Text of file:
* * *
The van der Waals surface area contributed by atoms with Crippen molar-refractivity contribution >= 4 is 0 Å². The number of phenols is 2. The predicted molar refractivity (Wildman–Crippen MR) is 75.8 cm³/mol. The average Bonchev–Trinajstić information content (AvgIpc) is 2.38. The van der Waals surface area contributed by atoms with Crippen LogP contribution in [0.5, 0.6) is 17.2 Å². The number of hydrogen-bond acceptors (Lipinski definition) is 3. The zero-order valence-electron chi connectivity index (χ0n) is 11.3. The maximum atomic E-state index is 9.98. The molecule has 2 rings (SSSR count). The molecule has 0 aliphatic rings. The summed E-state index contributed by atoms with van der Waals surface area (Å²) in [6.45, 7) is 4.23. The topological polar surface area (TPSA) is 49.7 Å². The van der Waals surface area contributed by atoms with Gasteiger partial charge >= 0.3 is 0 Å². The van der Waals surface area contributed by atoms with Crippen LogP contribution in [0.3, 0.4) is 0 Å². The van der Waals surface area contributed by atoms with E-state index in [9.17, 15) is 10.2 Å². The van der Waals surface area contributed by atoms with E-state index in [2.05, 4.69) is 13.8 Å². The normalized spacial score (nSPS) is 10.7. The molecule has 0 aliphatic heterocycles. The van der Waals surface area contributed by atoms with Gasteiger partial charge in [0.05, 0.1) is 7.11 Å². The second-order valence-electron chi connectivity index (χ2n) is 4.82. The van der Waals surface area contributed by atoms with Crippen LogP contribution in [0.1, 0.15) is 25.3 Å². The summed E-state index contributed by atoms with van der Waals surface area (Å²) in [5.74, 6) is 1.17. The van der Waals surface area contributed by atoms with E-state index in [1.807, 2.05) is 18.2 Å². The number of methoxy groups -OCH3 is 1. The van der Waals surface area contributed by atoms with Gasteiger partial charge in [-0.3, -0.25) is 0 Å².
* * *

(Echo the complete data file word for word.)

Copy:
The van der Waals surface area contributed by atoms with Crippen molar-refractivity contribution >= 4 is 0 Å². The number of phenols is 2. The predicted molar refractivity (Wildman–Crippen MR) is 75.8 cm³/mol. The average Bonchev–Trinajstić information content (AvgIpc) is 2.38. The van der Waals surface area contributed by atoms with Crippen LogP contribution in [0.5, 0.6) is 17.2 Å². The number of hydrogen-bond acceptors (Lipinski definition) is 3. The zero-order valence-electron chi connectivity index (χ0n) is 11.3. The maximum atomic E-state index is 9.98. The molecule has 2 rings (SSSR count). The molecule has 0 aliphatic rings. The summed E-state index contributed by atoms with van der Waals surface area (Å²) in [6.45, 7) is 4.23. The topological polar surface area (TPSA) is 49.7 Å². The van der Waals surface area contributed by atoms with Gasteiger partial charge >= 0.3 is 0 Å². The van der Waals surface area contributed by atoms with Crippen LogP contribution in [0.3, 0.4) is 0 Å². The van der Waals surface area contributed by atoms with E-state index in [9.17, 15) is 10.2 Å². The van der Waals surface area contributed by atoms with E-state index in [2.05, 4.69) is 13.8 Å². The normalized spacial score (nSPS) is 10.7. The molecule has 0 aliphatic heterocycles. The van der Waals surface area contributed by atoms with Gasteiger partial charge in [0.05, 0.1) is 7.11 Å². The second-order valence-electron chi connectivity index (χ2n) is 4.82. The van der Waals surface area contributed by atoms with Crippen LogP contribution in [0.1, 0.15) is 25.3 Å². The summed E-state index contributed by atoms with van der Waals surface area (Å²) in [5.74, 6) is 1.17. The van der Waals surface area contributed by atoms with E-state index in [1.807, 2.05) is 18.2 Å². The number of methoxy groups -OCH3 is 1. The van der Waals surface area contributed by atoms with Gasteiger partial charge in [-0.3, -0.25) is 0 Å².